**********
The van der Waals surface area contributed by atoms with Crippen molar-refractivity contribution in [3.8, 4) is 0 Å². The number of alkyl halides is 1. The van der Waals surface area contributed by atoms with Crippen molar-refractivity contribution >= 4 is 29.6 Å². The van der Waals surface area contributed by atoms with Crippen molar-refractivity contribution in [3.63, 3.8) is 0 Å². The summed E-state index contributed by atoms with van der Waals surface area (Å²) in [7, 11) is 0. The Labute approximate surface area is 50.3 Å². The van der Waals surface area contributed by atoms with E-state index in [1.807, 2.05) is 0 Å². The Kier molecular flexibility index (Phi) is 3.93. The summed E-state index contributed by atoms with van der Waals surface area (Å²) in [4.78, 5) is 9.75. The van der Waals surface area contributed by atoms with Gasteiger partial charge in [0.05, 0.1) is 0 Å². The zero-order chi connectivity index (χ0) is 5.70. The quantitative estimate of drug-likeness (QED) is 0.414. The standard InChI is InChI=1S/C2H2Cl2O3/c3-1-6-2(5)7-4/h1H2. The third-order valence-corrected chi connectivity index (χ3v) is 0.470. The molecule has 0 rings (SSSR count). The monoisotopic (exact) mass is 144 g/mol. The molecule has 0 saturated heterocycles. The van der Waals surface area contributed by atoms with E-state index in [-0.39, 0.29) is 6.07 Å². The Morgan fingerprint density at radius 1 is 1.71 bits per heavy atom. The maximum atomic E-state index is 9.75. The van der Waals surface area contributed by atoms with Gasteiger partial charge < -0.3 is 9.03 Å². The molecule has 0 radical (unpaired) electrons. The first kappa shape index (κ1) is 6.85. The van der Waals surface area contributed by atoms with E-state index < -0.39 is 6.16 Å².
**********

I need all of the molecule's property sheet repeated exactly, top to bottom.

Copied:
The van der Waals surface area contributed by atoms with Crippen molar-refractivity contribution in [3.8, 4) is 0 Å². The number of alkyl halides is 1. The van der Waals surface area contributed by atoms with Crippen molar-refractivity contribution >= 4 is 29.6 Å². The van der Waals surface area contributed by atoms with Crippen molar-refractivity contribution in [3.63, 3.8) is 0 Å². The summed E-state index contributed by atoms with van der Waals surface area (Å²) in [7, 11) is 0. The Labute approximate surface area is 50.3 Å². The van der Waals surface area contributed by atoms with E-state index in [1.807, 2.05) is 0 Å². The Kier molecular flexibility index (Phi) is 3.93. The summed E-state index contributed by atoms with van der Waals surface area (Å²) in [4.78, 5) is 9.75. The van der Waals surface area contributed by atoms with Gasteiger partial charge in [0.05, 0.1) is 0 Å². The zero-order chi connectivity index (χ0) is 5.70. The quantitative estimate of drug-likeness (QED) is 0.414. The standard InChI is InChI=1S/C2H2Cl2O3/c3-1-6-2(5)7-4/h1H2. The third-order valence-corrected chi connectivity index (χ3v) is 0.470. The molecule has 0 rings (SSSR count). The monoisotopic (exact) mass is 144 g/mol. The molecule has 0 saturated heterocycles. The van der Waals surface area contributed by atoms with E-state index in [-0.39, 0.29) is 6.07 Å². The Morgan fingerprint density at radius 1 is 1.71 bits per heavy atom. The maximum atomic E-state index is 9.75. The van der Waals surface area contributed by atoms with Gasteiger partial charge < -0.3 is 9.03 Å². The molecule has 0 radical (unpaired) electrons. The first kappa shape index (κ1) is 6.85. The van der Waals surface area contributed by atoms with E-state index < -0.39 is 6.16 Å².